Boscombe Revolution, Issue One
-Reviewed by Jenna Clake–
Boscombe Revolution is an anthology of twenty-one poems responding to ideas of ‘place’ and ‘revolution’. What this results in is an interesting array of poetry from writers across the globe – the poets hail from Athens, Milwaukee, San Francisco and Boscombe itself – who interpret ‘revolution’ as societal issues, science lessons, leaving childhood, caravans and consumerism.
Some of the most interesting poems in the anthology are those that are more experimental. Iordanis Papadopaulos’s ‘watching people big view’ is constructed from lines which mimic online shopping transactions:
The poem seems to be quite pessimistic, drawing on the definition of revolution as ‘a cycle of events’: people are reduced to nameless figures that are caught in a cycle of buying emotions and cultural history (‘Someone in the UK bought a coward if you return a hero if you fall with free delivery’). However, Papadopaulos doesn’t assume that we’ll instantly agree: the final line: ‘and this view is true and this view is not true’ allows the reader to enter into a debate about what this poem actually means.
mpcAstro’s contribution to the anthology is as interesting as his name (and his writer’s biography in the back). ‘Whore D’Oueuvres’ takes Lea Chi’s statement: ‘Metaphor’s the first whore’ to create a stimulating satire of metaphor. mpcAstro takes familiar sayings and transforms them: ‘How now? Cows become clouds’; the poem uses these to descend into a madness of imagery, where words are elided and fingers become ‘sunbursts flicking endorphincascadingmanna meringue’.
There is something dark about this anthology: the poems tend to have very cynical speakers. Tim Cummings’s ‘Lessons of the Bullingdon Club’ initially seems to satirise the exclusive society’s ‘jargon of class and income’, but the tone of the poem becomes far more sinister, with the speaker seeming to threaten the reader:
[…] now it is time for you to listen
and you a going to listen for a very
long time indeed, and it will cost you.
Darkness is also at the heart of Tim Seurmondt’s ‘He’s Dancing in the Alleyway’, one of my favourite pieces in the anthology, which is about the narrator’s memory of their father dancing. However, while the poem’s tone is at first sceptical (the father is described as the ‘man who defined / stiff as a board’), it rapidly unravels into one of the most emotive poems in the anthology as the father disappears ‘around the corner,/ for good’.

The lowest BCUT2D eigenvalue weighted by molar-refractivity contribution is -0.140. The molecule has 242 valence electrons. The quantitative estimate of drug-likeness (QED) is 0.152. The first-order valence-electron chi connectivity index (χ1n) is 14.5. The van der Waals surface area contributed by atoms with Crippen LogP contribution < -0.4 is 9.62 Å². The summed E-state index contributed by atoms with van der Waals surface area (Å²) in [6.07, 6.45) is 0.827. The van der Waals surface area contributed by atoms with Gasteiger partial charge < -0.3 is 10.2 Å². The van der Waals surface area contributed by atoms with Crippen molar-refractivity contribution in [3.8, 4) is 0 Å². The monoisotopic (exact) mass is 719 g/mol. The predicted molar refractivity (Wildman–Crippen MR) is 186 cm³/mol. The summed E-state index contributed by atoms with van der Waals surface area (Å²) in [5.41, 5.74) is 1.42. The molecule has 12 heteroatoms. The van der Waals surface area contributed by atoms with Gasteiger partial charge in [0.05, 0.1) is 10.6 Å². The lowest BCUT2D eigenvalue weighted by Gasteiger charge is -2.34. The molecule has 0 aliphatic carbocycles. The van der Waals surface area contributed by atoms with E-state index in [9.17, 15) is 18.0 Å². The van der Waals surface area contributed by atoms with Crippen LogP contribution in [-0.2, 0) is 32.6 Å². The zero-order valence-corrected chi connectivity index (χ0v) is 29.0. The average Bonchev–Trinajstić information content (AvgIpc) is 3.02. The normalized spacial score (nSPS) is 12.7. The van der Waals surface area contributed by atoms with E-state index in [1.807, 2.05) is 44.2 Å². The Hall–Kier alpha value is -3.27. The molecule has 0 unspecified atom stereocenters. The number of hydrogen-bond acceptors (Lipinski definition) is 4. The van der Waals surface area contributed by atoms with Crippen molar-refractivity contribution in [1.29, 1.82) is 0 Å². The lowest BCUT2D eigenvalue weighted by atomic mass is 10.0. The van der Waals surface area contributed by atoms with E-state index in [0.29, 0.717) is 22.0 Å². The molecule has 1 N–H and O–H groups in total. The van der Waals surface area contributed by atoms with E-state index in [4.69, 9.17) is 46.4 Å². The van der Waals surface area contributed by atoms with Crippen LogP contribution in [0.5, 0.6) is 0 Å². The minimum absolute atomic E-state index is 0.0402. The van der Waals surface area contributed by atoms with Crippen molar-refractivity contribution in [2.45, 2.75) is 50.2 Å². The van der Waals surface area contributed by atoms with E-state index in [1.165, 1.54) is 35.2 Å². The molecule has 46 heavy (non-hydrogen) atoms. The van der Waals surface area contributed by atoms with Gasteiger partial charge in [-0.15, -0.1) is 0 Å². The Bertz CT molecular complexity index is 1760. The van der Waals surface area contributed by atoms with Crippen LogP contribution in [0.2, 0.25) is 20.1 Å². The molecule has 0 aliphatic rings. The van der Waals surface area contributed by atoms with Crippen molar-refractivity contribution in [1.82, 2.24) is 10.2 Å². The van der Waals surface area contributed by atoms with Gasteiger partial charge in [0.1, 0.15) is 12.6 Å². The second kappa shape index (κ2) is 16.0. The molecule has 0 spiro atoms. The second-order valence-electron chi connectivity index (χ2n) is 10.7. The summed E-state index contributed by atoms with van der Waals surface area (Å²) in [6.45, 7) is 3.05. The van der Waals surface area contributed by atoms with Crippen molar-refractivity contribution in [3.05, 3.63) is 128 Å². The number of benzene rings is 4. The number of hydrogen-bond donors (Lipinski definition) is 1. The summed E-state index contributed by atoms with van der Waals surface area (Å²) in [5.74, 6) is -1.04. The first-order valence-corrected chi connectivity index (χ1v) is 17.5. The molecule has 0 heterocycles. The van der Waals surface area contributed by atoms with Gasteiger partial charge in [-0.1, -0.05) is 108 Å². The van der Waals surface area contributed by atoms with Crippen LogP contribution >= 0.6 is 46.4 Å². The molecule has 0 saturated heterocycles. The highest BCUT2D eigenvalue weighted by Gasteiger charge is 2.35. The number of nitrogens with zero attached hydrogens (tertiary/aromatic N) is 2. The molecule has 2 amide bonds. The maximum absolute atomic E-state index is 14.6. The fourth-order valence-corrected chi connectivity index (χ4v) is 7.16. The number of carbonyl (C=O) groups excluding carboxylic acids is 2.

Ellie Walsh’s Half the Ram’s Eye offers a very different take on ‘revolution’. Using ideas of haruspicy (the reading of omens from the entrails of a sacrificed animal), the poem narrates the dissection of a ram’s eye in a science lesson. Loss is a key theme:
‘The sclera moved like melting snow,
slipping away from tweezers.’
It appears physically, as the teacher fails to execute a skilful dissection, and also psychologically, as s/he loses the children’s attention (their voices ‘sieved through the lab windows’, much like the ‘irretrievable’ images that the eye she held must have once seen). This poem is concerned with a lack of control, and this idea is embodied in its shape: the lines often bleed to the margins, mimicking the slippery parts of the eye and the speaker’s waning sense of authority.
In an anthology where ‘revolution’ is the starting point, it would be naïve to assume that the poems could be connected by theme. This is the root of Boscombe Revolution’s success: it offers an eclectic mix of poems about a variety of subjects; there is no given style or theme, just exciting and interesting poetry. Editors Paul Hawkins and Simon McCormack seem to understand that a new anthology might be bypassed, and so have worked hard to create something that should be difficult to miss: Boscombe Revolution is beautifully printed, and each poem offers the reader something different. The anthology undoubtedly deserves many more issues if it will continue to showcase poetry as exciting as this.